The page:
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Formation of manganese oxides by bacterially generated superoxide

Nature Geoscience volume 4, pages 9598 (2011) | Download Citation

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Abstract

Manganese oxide minerals are among the strongest sorbents and oxidants in the environment. The formation of these minerals controls the fate of contaminants, the degradation of recalcitrant carbon, the cycling of nutrients and the activity of anaerobic-based metabolisms1,2,3. Oxidation of soluble manganese(II) ions to manganese(III/IV) oxides has been primarily attributed to direct enzymatic oxidation by microorganisms. However, the physiological reason for this process remains unknown. Here we assess the ability of a common species of marine bacteria—Roseobacter sp. AzwK-3b—to oxidize manganese(II) in the presence of chemical and biological inhibitors. We show that Roseobacter AzwK-3b oxidizes manganese(II) by producing the strong and versatile redox reactant superoxide. The oxidation of manganese(II), and concomitant production of manganese oxides, was inhibited in both the light and dark in the presence of enzymes and metals that scavenge superoxide. Oxidation was also inhibited by various proteases, enzymes that break down bacterial proteins, confirming that the superoxide was bacterially generated. We conclude that bacteria can oxidize manganese(II) indirectly, through the enzymatic generation of extracellular superoxide radicals. We suggest that dark bacterial production of superoxide may be a driving force in metal cycling and mineralization in the environment.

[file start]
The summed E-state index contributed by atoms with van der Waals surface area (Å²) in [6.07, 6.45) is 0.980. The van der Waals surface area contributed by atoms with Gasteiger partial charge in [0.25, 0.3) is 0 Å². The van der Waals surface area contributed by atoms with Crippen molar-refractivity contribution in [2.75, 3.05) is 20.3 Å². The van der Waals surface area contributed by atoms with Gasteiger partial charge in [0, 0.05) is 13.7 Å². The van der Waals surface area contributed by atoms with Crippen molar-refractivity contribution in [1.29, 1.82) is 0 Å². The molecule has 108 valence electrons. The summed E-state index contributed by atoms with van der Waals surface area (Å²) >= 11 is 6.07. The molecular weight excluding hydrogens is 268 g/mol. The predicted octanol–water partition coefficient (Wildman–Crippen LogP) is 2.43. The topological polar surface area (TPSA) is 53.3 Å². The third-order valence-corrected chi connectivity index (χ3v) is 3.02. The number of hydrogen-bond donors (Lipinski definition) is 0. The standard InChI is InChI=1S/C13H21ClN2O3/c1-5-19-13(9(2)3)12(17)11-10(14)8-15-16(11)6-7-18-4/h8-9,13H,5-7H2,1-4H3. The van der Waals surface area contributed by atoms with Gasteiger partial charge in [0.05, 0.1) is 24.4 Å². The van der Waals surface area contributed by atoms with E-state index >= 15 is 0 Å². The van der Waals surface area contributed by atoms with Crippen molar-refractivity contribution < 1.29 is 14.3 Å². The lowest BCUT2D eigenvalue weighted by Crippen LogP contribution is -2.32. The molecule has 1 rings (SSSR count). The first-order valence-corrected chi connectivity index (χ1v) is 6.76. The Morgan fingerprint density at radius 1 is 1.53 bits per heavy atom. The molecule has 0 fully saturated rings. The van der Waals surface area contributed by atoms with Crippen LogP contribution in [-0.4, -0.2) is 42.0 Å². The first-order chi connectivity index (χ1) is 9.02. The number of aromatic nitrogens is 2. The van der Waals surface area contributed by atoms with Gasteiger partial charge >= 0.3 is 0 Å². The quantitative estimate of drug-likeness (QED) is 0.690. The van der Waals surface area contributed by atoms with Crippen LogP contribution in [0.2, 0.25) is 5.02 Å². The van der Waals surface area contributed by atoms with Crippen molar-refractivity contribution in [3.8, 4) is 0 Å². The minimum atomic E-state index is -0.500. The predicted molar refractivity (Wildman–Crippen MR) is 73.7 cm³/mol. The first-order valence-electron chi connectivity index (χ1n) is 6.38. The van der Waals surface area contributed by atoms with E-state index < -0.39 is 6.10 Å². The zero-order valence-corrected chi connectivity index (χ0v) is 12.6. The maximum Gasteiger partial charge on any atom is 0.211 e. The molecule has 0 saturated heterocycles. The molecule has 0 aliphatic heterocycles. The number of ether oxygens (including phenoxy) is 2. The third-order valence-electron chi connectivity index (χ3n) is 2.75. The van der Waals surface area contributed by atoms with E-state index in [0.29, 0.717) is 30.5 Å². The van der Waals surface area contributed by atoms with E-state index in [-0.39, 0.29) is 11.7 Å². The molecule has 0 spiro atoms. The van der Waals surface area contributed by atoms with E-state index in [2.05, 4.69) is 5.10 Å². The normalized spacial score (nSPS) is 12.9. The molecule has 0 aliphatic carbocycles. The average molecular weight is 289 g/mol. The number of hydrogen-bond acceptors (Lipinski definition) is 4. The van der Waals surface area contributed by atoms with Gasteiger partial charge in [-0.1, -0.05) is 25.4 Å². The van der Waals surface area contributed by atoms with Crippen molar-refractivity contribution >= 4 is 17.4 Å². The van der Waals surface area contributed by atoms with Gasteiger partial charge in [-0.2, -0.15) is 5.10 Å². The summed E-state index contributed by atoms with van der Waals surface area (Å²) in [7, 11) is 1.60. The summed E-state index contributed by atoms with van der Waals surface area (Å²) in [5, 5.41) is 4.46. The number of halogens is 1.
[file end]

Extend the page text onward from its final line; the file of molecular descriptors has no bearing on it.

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Acknowledgements

We thank A. Knoll, D. Johnston and C. Santelli for helpful comments and discussions. This work was supported by the Geobiology and Low-Temperature Geochemistry Program at the National Science Foundation under grants EAR-0817653 and EAR-1024817/1025077 and by the Radcliffe Institute for Advanced Study at Harvard University.

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Affiliations

  1. School of Engineering and Applied Sciences, Harvard University, 29 Oxford Street, Cambridge, Massachusetts 02138, USA

    • D. R. Learman
    • , A. I. Vazquez-Rodriguez
    •  & C. M. Hansel
  2. Department of Chemistry & Geochemistry, Colorado School of Mines, Golden, Colorado 80401, USA

    • B. M. Voelker

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Contributions

D.R.L. and C.M.H. designed experiments and analysed data. Experiments were conducted by D.R.L. and A.I.V-R. B.M.V. conducted model components and assisted in experimental interpretation. The manuscript was written by D.R.L. with contributions from C.M.H. and B.M.V.

Competing interests

The authors declare no competing financial interests.

Corresponding author

Correspondence to C. M. Hansel.

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https://doi.org/10.1038/ngeo1055

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